[24] The applicants submitted a detailed response, which we again only summarise, highlighting some particular points. (We have in fact accepted the applicants’ position on quite a number of matters, which we omit here, and also disregarded submissions for the respondents which we considered of no weight or not properly based on evidence). The Tribunal should find that large vehicles can access the courtyard and that this would remain the case if the development proceeded. Vehicles pass each other at the gate and adjacent to the steading building rather than in the turning area. The historical planning position did not have relevance to the title condition. There was no evidence that the applicants’ proposals were likely to lead to damage to property or accidents. The matter of alternative siting of the proposed house had not previously been raised or been the subject of evidence, and references to meetings with planning officials were not properly based on evidence. The fifth respondents’ property should be treated as residential.

Tribunal’s Consideration

[25] The approach which the Tribunal requires to take in an application of this sort is set out in Sections 98(a) and 100 of the Act. The applicants have to satisfy us, having regard to a list of factors set out in Section 100, that it is reasonable to grant the application. We have to consider the material available to us on the factors, which include “any other factor which the Lands Tribunal consider to be material”, and then decide the issue of reasonableness on an overall basis. Factor (f), the purpose of the title condition, is often a significant factor and in the present case, in which the structure of the title provisions is not as clear as it might be, that is a matter of dispute between the parties. Each case depends on its own circumstances, so that only very limited reliance can be based on previous decisions, although they may help to illustrate the correct approach. The Tribunal’s site inspection is often of considerable importance. Section 98(b), referred to in some of the original answers, sets out different tests which do not apply in a case such as the present.

[26] We have been careful, having regard to the procedure followed in this particular case, to confine ourselves to points properly made in evidence (including documentary evidence on which we have felt we could fairly rely) and also to put aside points first made in the closing written submissions.

[27] Cases involving access rights take a number of forms. Quite often, the application is simply to vary a defined access route, as where the servient proprietor wants to put up a building on the route, and the question may simply be whether the proposed variation provides a reasonably equivalent alternative. At the other extreme, a proposal to remove an access right altogether would usually require strong justification, although changes in circumstances may provide that. This case appears to us to have its own specialties, involving as it does an application to remove quite a large proportion of the land in question, but that land is clearly a much larger area than would be required for an access road as such.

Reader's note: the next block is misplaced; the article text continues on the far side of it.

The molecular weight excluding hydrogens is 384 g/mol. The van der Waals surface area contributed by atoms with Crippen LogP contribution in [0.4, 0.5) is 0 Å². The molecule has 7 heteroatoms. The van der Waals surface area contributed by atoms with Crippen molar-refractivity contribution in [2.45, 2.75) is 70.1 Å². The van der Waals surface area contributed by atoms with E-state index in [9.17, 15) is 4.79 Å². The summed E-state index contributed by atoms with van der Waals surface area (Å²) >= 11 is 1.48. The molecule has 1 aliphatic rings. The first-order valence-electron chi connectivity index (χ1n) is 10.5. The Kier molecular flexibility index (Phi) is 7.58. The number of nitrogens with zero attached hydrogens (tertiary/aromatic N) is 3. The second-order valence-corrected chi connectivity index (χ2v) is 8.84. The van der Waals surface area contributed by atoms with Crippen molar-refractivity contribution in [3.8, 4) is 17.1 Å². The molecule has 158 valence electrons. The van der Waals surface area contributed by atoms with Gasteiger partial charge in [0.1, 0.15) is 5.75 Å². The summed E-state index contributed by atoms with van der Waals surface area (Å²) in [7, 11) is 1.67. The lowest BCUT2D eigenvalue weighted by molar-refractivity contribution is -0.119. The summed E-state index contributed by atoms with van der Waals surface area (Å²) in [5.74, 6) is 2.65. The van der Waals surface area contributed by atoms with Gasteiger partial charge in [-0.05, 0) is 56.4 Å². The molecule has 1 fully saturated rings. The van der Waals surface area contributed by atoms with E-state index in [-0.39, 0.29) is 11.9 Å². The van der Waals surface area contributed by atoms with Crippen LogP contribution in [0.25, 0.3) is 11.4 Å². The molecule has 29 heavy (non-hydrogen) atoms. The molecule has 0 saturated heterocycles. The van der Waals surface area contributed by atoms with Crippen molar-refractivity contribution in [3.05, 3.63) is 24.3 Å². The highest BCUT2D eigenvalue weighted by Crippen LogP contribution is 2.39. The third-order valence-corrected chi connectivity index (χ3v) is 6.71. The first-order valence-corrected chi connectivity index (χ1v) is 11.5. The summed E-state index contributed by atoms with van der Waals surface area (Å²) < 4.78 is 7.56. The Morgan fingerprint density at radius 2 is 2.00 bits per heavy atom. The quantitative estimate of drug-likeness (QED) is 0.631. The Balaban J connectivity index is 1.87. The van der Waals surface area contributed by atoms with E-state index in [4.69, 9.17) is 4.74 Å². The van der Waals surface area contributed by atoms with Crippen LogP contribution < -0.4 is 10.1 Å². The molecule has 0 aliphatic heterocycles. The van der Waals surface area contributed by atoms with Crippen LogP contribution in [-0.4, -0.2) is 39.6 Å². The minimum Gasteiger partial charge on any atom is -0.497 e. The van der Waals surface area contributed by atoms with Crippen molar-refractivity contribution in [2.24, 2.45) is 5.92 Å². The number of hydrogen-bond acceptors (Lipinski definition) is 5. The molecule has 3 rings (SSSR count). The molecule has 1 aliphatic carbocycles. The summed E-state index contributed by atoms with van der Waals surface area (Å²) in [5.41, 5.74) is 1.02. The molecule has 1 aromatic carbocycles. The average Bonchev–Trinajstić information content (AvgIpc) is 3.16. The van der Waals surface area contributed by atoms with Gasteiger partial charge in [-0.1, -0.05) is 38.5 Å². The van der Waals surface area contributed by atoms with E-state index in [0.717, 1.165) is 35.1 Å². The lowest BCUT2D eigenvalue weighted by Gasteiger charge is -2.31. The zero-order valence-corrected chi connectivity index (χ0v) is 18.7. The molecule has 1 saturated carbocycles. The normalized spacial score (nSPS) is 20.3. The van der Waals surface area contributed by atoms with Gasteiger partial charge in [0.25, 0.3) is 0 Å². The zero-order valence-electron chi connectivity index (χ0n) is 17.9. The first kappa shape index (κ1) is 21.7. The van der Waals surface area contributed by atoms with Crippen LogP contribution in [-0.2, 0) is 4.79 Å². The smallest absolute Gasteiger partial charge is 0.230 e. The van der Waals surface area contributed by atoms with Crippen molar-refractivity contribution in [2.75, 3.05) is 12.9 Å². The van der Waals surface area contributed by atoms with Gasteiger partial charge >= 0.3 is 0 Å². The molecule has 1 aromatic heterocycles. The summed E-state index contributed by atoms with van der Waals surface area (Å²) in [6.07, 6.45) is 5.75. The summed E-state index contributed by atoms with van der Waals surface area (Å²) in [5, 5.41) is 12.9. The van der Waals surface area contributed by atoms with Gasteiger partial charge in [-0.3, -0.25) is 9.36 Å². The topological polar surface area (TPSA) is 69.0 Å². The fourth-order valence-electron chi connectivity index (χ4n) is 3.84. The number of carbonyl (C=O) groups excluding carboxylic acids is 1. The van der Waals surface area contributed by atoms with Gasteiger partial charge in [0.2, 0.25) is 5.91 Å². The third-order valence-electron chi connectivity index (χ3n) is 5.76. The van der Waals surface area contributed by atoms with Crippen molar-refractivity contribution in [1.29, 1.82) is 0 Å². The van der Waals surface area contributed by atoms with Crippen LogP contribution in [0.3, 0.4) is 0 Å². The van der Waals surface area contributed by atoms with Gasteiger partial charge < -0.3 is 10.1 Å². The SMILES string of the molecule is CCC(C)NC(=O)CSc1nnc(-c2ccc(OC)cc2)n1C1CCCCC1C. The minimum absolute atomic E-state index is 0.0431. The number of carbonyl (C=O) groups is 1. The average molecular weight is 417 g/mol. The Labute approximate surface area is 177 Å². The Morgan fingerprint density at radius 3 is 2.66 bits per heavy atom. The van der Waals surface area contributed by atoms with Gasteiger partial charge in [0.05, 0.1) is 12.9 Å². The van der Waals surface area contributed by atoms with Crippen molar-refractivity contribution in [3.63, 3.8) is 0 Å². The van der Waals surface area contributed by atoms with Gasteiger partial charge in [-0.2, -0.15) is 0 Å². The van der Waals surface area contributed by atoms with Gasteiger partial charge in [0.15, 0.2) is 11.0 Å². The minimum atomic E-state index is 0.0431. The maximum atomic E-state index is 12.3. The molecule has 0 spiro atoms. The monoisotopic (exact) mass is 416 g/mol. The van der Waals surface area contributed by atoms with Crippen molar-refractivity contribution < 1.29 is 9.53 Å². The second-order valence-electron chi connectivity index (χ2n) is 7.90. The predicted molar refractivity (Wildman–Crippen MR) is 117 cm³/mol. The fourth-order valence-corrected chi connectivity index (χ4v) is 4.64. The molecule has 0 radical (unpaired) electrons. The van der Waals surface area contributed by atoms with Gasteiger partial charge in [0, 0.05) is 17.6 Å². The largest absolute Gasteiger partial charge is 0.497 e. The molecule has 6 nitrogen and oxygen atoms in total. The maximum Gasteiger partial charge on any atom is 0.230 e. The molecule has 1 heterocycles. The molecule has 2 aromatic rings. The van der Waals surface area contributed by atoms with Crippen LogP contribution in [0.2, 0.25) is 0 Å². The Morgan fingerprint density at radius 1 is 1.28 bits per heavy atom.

[28] The issue concerns title conditions, not planning requirements. The existence of planning consent for the applicant’s proposed development is relevant, being specifically listed in Section 100. It goes to show the general reasonableness, from a public point of view, of the applicants’ development proposal, but this is very often of quite minor importance because the focus is on the reasonableness of the proposal in the light of the title condition, which may give benefited proprietors better and more assured rights than the planners’ requirements. This application is not in fact for permission to build a house, but for the removal of part of the “access way” over which the respondents have rights. It may not assist the applicants very much to establish that the access arrangements are accepted as adequate by the planning authority if they do not compare reasonably with the right conferred by the title conditions. In this case, the evidence is that the planners’ policy preference for turning circles which can be negotiated by all vehicles in forward gear may be relaxed where lack of space in a short cul-de-sac precludes the creation of a turning circle. That to some extent begs the question for us, because we have to decide whether, having regard to all the relevant factors, it is reasonable to remove the space.